Personal Style and Hearing Aid Fitting
Dear Editor: In the article1 by Robert Traynor, EdD, in the August 2003 Hearing Review and in a subsequent letter2 published in the September/October edition of Audiology Today, Dr. Traynor made several serious errors in interpreting the data of my article3 in the July/August AT. He reported that my survey revealed substantially different stratification [than his study] and a high number of audiologists online are NTs (p 22).1 Tables III and IV of the AT article show NTs were a low number. The majority of audiologists online were SJs (38.7%) comprising: ESTJ, ISTJ, ESFJ and ISFJ. Of the four possible groups, NTs were second-to-last in numbers.
Dr. Traynor misses the fact that both of our studies showed SJs as the primary personality style (Carmen 38.7%; Traynor 56%), and both studies found the same second-most-frequent personality style among audiologists to be NFs (Carmen 36%; Traynor 21%). Furthermore, combined SJs and NFs comprised 75% of my subject population and 77% of his. This is tremendously high corroboration, not differences! The only meaningful difference was in distribution and not, as he stated, in stratification. In short, he based his erroneous conclusions (and statements in the related AT letter) on his own misinterpreted data. He concludes that I had [skewed] the survey toward those that are computer-minded…1 The fundamental problem with this claim is that, in todays world, most audiologists are computer-minded, because dispensing, audiology, neurotology, etc, require it. In my opinion, Traynor missed an extraordinary opportunity to show that two separate investigators found the same preponderance of personality styles among audiologistswith no meaningful differences in the data!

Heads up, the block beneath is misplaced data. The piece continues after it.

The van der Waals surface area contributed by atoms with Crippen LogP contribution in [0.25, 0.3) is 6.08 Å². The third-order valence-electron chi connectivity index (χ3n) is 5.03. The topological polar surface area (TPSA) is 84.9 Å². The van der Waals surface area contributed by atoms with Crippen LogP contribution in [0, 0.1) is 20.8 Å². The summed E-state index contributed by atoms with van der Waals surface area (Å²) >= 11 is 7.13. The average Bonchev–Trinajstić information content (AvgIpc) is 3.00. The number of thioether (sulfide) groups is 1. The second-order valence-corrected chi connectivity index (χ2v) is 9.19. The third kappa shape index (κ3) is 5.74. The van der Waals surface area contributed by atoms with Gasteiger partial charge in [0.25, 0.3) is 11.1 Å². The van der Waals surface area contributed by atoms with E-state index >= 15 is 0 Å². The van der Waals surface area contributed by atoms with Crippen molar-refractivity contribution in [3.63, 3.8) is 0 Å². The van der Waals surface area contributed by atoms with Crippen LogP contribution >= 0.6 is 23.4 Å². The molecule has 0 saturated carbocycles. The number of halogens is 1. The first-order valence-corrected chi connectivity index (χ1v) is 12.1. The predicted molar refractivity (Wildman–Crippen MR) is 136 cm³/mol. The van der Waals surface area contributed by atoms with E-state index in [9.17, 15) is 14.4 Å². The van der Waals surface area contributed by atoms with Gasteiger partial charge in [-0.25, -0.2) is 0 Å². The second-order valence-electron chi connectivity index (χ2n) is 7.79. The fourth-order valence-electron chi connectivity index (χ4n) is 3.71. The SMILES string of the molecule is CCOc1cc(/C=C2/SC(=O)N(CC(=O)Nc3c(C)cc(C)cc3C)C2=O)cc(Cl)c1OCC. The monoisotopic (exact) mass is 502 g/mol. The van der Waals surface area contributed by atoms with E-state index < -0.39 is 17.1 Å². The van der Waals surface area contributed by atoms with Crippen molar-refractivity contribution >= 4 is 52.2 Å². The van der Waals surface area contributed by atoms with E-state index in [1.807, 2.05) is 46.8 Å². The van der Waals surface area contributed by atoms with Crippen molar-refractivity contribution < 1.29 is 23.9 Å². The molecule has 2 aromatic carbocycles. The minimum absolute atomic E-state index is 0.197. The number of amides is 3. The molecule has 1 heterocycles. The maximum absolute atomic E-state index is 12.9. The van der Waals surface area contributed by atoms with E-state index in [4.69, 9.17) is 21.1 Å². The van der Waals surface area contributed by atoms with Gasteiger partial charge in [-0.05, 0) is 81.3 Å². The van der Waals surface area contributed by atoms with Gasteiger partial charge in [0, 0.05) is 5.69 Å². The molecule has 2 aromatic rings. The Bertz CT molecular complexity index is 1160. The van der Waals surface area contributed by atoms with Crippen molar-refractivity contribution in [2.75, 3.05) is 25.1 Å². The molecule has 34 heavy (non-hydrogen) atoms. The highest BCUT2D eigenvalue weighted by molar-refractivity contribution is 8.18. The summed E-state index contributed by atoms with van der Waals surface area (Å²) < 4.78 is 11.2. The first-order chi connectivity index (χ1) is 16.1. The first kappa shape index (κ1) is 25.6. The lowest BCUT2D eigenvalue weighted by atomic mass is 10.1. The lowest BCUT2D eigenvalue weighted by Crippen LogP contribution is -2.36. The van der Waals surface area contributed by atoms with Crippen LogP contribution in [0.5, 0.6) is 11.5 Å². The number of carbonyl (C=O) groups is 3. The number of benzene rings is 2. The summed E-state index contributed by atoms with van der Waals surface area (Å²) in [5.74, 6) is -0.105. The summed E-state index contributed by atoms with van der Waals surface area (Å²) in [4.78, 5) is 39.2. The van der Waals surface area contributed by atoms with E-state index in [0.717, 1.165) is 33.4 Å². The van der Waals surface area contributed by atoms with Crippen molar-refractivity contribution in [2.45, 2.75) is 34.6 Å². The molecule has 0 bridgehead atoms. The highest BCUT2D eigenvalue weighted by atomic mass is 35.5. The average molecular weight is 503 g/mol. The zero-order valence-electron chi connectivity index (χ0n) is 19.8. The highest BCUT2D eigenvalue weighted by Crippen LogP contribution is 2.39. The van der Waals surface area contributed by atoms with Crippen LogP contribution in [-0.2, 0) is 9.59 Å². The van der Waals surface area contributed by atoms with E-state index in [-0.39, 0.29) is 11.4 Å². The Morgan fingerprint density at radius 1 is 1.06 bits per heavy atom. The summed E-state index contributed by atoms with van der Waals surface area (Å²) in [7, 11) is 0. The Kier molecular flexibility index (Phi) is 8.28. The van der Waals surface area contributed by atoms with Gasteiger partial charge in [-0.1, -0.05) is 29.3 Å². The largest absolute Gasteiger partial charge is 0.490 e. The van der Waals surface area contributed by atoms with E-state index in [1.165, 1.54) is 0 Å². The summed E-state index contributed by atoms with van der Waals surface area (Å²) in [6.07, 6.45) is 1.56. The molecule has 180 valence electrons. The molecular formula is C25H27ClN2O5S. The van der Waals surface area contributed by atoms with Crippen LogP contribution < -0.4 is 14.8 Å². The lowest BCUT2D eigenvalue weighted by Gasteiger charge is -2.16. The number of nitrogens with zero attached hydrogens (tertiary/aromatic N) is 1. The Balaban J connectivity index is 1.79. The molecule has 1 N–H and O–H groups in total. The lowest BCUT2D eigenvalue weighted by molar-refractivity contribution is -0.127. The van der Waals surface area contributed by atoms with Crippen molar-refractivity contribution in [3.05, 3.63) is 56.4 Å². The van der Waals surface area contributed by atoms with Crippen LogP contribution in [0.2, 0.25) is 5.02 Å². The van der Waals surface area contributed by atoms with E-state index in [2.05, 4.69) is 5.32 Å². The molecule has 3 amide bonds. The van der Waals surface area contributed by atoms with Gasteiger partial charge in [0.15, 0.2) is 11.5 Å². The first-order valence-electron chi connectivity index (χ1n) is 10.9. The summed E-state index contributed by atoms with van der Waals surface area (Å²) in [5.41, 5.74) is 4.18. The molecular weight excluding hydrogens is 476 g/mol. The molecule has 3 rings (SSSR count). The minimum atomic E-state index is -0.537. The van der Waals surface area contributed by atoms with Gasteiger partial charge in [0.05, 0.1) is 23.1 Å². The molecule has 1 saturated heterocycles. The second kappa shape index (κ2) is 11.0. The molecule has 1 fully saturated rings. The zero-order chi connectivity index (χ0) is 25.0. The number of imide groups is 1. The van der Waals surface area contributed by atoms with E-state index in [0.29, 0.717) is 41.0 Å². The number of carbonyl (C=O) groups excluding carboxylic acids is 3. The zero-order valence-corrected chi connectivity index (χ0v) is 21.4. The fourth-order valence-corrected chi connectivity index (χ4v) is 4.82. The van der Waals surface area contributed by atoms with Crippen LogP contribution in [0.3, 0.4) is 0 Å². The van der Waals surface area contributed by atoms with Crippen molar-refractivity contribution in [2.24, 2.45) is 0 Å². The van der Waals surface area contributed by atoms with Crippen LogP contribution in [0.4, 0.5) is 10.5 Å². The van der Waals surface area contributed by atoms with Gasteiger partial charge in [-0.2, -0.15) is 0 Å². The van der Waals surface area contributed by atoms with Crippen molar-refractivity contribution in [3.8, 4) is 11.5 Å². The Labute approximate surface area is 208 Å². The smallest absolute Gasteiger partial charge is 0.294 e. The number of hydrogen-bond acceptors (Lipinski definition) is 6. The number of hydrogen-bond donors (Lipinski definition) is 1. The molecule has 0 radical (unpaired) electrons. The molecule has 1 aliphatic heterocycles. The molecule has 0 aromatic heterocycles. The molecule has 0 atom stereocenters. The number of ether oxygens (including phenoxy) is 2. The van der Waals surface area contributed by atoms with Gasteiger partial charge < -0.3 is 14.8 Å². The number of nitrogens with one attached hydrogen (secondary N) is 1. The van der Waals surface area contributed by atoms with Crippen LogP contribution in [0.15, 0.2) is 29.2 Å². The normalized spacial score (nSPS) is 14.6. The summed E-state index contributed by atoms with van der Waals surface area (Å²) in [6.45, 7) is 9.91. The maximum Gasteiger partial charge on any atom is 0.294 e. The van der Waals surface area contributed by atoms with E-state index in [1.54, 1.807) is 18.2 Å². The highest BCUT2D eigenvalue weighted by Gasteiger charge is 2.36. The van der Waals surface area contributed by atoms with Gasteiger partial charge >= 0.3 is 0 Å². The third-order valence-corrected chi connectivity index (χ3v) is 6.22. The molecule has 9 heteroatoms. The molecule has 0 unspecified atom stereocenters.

It is possible that some of this sharp commentary arose from my not mentioning the Traynor & Holmes4 article that was published in Trends in Amplification 2002. When I began my research into personality profiling a couple years ago, in addition to standard Medline-type searches, I conducted an extensive personal literature review in audiology, but did not find this Trends article at that time. Personal calls to those knowledgeable in the field turned up nothing relative to the personality-typing of hearing care professionals.
Critical thinking and expressed criticism is essential and beneficial to audiology when that commentary is well founded. However, with regard to Dr. Traynors negative comments, I believe any thoughtful review of the information from my study shows that the facts stand on their own merit.
Richard Carmen, Sedona, Ariz.
1. Traynor R. Personal style and hearing aid fitting. Hearing Review. 2003;10(9):22.
2. Traynor R. Response to Carmen. Audiol Today. 2003;15(5):9.
3. Carmen R. Personality types among audiologists using the Myers-Briggs Type Indicator. Audiol Today. 2003;15(4):14-19.
4. Traynor R & Holmes A. Personal styles and hearing aid fitting. Trends Amplif. 2002;6(1):1-31.